A question for South Africans

May 27, 2019 by Rabbi Raymond Apple
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Q. In South Africa the refreshments after a Shabbat service are called a “b’rachah”. Elsewhere it is a “kiddush”. Which one is right?…ask the rabbi.

Rabbi Raymond Apple

A. It is all very confusing, very interesting and very wonderful to see how the other half lives.

Many communities have their own way of saying things.

Anglo-Jewry says, “I wish you long life” on a bereavement or Yahrzeit and “Well over the fast” before Yom Kippur, whilst other places find these formulae rather strange.

South African Jews call a “challah” a “kitke” (no-one seems certain why), but since the word “challah” originally did not mean a loaf of bread at all, but rather the priest’s share of the dough, it may be that “challah” is also not 100 per cent correct.

In Germany the loaf was called “baerches”, probably a corruption of “b’rochos”.

To call a “kiddush” a “b’rachah” may possibly have a Lithuanian origin; but since “kiddush” means “sanctification” and “b’rachah” means “blessing” there is logic behind both names.


Q. Why do some people point with their little (“pinkie”) finger when the Torah is raised?

A. It was originally a Sephardi custom.

When the Torah scroll was lifted up, many people would piously raise the corner of their tzitzit as they proclaimed “V’zot HaTorah”, “And this is the Torah…” (Deut. 4:44). They would then kiss the tzitzit.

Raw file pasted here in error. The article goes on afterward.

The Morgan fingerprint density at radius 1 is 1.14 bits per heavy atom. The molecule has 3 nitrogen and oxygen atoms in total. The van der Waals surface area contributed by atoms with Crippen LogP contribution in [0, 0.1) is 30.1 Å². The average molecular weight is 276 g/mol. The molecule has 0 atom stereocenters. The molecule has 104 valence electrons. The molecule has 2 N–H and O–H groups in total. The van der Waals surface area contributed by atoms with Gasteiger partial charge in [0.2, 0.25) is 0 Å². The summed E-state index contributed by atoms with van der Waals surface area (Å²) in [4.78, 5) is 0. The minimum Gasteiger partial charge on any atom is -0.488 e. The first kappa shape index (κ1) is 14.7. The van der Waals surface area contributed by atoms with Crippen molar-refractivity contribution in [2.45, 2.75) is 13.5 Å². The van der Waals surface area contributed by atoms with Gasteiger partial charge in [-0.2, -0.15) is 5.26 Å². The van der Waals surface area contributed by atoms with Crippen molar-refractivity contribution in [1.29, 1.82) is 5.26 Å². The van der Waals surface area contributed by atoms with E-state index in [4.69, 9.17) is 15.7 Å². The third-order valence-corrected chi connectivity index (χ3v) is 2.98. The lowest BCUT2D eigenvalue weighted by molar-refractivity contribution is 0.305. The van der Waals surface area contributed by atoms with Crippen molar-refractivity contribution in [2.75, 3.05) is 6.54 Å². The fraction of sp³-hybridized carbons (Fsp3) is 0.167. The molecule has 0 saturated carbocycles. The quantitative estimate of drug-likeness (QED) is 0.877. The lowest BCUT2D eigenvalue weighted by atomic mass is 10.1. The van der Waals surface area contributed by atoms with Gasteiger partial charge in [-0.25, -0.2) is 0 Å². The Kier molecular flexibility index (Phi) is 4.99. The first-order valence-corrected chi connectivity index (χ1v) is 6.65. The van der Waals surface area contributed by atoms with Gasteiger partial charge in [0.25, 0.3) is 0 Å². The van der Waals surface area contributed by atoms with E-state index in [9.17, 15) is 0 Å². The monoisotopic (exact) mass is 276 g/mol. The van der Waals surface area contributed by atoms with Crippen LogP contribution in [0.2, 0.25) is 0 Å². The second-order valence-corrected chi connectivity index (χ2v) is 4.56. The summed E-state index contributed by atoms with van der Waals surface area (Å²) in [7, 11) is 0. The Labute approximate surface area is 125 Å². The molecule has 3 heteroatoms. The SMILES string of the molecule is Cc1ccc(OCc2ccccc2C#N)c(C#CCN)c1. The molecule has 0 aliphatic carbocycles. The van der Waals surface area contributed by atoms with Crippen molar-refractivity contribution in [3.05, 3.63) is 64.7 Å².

There are several variations of the custom. Some raise both hands to the Torah. Others raise one finger.

In some places, it is a women’s custom. In others, it is carried out by men.

Raising one finger is linked with the idea of the Torah pointer, the “yad”, which has an extended finger indicating the place in the scroll.


Q. Why do we have flowers and greenery in the synagogue on Shavu’ot?

A. One view is that it recalls Mount Sinai, a little, nondescript mountain which was so excited at being chosen for the giving of the Torah that it sprouted greenery.

Likewise, in every generation, the synagogue and the Jewish people are proud and excited to be receiving the Torah anew.

(Note that the Gerer Rebbe points out that Shavu’ot is not called the Time of the Receiving of the Torah, but the Time of the Giving of the Torah; the Torah was given once, but it is up to us to receive it in every generation of history.)

Another opinion says that this is the time of year when God judges the world in relation to the fruit of the trees (Rosh HaShanah 16a), and the custom, therefore, reminds us of our dependence on the Divine bounty.

The Vilna Gaon opposed the custom as an imitation of non-Jewish usage (Christians bring flowers and greenery into churches), but other authorities disagree and say that the Jewish custom is older and has its own logic.

Rabbi Raymond Apple served for 32 years as the chief minister of the Great Synagogue, Sydney, Australia’s oldest and most prestigious congregation. He is now retired and lives in Jerusalem where he answers interesting questions.

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